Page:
When I approached the fascinating world of wine for the first time, I felt a bit lost. While studying to become a sommelier, I seemed to only meet admirers of French champagne, lovers of natural wines, organic extremists, those who drink only Spanish fortified wines, those who only drink sweet wines, people who value wine ‘only if it costs more than 50 € ‘, those who drink only wines from South Africa, vintage, pure, Bordeaux blend, etc ….. I thought that I would never know such a wide range well. But, then, I realized that nobody knows everything and I reached the simple conclusion that choosing a wine is mainly a matter of personal taste!
The next step was to discover my passion for affordable Italian still wines. I decided to look for quality in wines suitable for the average consumer – bottles that can be opened without ceremony, wines for every day and not just for special occasions. I believed there are so many affordable excellent wines that have not yet found their deserved place in the market of high quality wines and I wanted to taste and to judge them by myself!
The topic of expensive and quality wines is complex and full of conflicting opinions, since no one can have tried all wines. I firmly believe that a high price doesn’t always mean good quality, except for aged red wines: for these wines, a high price usually means good quality in terms of uniqueness, aromas, tannins and acidity, but this can still be complicated because we don’t all have palates trained to appreciate them. These bottles must be managed and stored with care and precision. They are wines for connoisseurs willing to spend. But never fear – we can all drink well without spending a fortune!
So what factors affect the price?
1. MARKETING: an example of the strength of marketing is PROSECCO, which qualitatively is at the same level as many similar, less successful, wines. For Prosecco, the world-famous brand affects the price.
2. VINEYARD’S LOCATION: arable land in Tuscany in much more expensive than similar land in Molise, a Region which does not have a wine-making tradition. Also the production costs in some areas can be higher.
3. REPUTATION OF THE GEOGRAPHICAL AREA: for example the areas of Bordeaux in France or Chianti in Tuscany are recognized for their excellence in the world of wines. Wines with a good reputation can cost more!
4. SOIL YIELD: the more the plant breathes, the better the quality of the fruit . On the other hand, the production decreases and the price increases. Grapes need air and sun!
5. AGE OF THE PLANT: A plant, after 20/25 years, can no longer bear quality fruit, but grafting new plants slows down production and can increase the price of the wine.
6. OENOLOGICAL CONSULTANCIES: necessary to have healthy plants, fertile soils, the best type of grapes suitable for the territory and climate; these are very expensive, and increase the cost of production.
7. HARVEST: some wines are produced only with carefully selected grapes, like the very valuable Petrus, increasing production costs
8. GRAPE COLLECTION: Some wineries harvest the grapes at different stages, to use only grapes in the perfect state of ripeness; this creates more work and therefore the cost increases.
9. DRYING PROCESS: some grapes, such as those used in the production of AMARONE, are dried, reducing the amount of wine that can be produced, which increases the price.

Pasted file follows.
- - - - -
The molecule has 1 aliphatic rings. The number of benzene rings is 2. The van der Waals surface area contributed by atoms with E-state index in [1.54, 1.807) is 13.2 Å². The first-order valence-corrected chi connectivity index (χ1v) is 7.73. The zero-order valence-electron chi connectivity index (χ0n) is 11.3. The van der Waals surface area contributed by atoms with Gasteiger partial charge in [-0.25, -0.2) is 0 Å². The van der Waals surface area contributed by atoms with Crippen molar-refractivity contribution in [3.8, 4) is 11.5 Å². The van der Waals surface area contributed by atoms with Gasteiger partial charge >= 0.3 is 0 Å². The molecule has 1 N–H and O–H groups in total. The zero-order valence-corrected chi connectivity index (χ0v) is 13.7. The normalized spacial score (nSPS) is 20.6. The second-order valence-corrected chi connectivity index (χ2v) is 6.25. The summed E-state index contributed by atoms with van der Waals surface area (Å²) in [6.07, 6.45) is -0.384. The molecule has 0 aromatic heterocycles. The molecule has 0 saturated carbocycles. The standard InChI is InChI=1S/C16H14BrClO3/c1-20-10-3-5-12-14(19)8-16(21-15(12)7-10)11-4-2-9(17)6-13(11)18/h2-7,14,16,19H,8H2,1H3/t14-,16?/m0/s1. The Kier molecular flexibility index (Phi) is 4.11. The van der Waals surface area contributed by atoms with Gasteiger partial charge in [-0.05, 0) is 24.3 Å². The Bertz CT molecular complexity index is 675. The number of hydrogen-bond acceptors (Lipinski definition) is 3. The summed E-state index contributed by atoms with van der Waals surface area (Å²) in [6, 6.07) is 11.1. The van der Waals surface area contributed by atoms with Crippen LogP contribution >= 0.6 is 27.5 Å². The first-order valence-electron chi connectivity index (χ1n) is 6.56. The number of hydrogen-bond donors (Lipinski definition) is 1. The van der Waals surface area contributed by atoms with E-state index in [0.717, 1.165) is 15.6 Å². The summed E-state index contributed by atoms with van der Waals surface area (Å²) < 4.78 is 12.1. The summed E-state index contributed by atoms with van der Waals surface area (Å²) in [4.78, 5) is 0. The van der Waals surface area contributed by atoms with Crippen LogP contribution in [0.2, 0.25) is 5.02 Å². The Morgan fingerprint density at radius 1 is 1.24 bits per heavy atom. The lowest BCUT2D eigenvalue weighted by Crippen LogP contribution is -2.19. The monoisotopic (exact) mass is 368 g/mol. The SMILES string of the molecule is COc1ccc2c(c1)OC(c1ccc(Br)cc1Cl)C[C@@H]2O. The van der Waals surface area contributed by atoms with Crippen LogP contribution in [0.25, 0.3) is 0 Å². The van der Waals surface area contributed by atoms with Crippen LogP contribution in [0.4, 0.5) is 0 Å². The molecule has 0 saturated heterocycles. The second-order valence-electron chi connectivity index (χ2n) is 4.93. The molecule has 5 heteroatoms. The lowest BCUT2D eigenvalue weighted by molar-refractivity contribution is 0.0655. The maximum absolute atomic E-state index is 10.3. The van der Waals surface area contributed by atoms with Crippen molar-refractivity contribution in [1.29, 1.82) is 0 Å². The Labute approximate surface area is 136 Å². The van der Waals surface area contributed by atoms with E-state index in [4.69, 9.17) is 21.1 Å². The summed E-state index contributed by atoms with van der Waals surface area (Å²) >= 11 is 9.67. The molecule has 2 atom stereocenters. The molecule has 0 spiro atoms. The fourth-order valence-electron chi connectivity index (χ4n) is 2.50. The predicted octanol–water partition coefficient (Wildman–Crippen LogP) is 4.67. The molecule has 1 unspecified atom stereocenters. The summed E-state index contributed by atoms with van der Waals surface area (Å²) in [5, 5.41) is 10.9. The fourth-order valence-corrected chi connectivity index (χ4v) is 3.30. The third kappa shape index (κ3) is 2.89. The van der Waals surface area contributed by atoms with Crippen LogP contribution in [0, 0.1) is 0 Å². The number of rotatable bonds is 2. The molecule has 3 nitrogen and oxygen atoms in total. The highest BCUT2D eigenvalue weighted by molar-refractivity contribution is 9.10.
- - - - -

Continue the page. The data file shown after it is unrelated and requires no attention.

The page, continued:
10. SPARKLING WINE CLASSIC METHOD: about 10% of the original wine is lost as a result of fermentation in the bottle, which increases the cost.
11. AGEING: wooden barrels are expensive and require storage in suitable environments, all of which greatly affects the final price.
12. YEAR OF PRODUCTION: the weather greatly influences the production creating high quality/low quality vintages which clearly affects the price.
13. TAXES: in some countries these depend on the alcohol content, but in others they depend on the retail price, which favours cheap wines.
14. CERTIFICATIONS: these guarantee quality, but are expensive.
These are all the factors that can affect the quality and the price of wine, so how can you choose a decent and affordable bottle without getting lost?
Once you have chosen what type of wine you want to buy (sweet, dry, sparkling, white, rosé, etc.), pay attention to the label, which must show some key information. If the label doesn’t give you certain details that’s not a good sign and I’d recommend making a different choice!
What should you look for on the label?
1. NAME OF THE WINE
2. CATEGORY AND DENOMINATION (eg. IGT-DOC-DOCG for italian wines, AOC- Vin de Pays for the French, DOA-DO for the Spanish, DOC-IPR FOR PORTUGUESE etc)
3. NAME OF THE PRODUCER: often lacking in wines sold in supermarkets, it is very important to know that a bona fide producer produced your wine
4. PRODUCTION AREA: this will tell you a lot about the terroir where the grapes have been grown
5. YEAR of PRODUCTION: this too is often neglected (not valid for Champagne !!!)
7. (for European wines) THE COMMUNITY TRADEMARK ‘E’
8. PLACE OF BOTTLING: the transported wine usually has chemical additions to stop fermentation
9. PRODUCTION BATCH
10. PRESENCE OF SULPHITES
Analyzing the label carefully seems trivial but it is essential, especially for the less experienced. If a label shows all or most of the ten points, the wine has probably followed the correct production process, regardless of the price.
Another huge help can be to know the production areas of quality wines …. but I will talk about that in another post!
The world of wine is full of rules and many producers do not respect them! However, it is not difficult at all to understand what you are buying: so, check the label, choose well and enjoy!
“E dove non è vino non è amore;
né alcun altro diletto hanno i mortali”. ( And where there is no wine there is no love; nor any other delight do mortals have).
Euripide (480 a.C.- 406 ca. a.C.)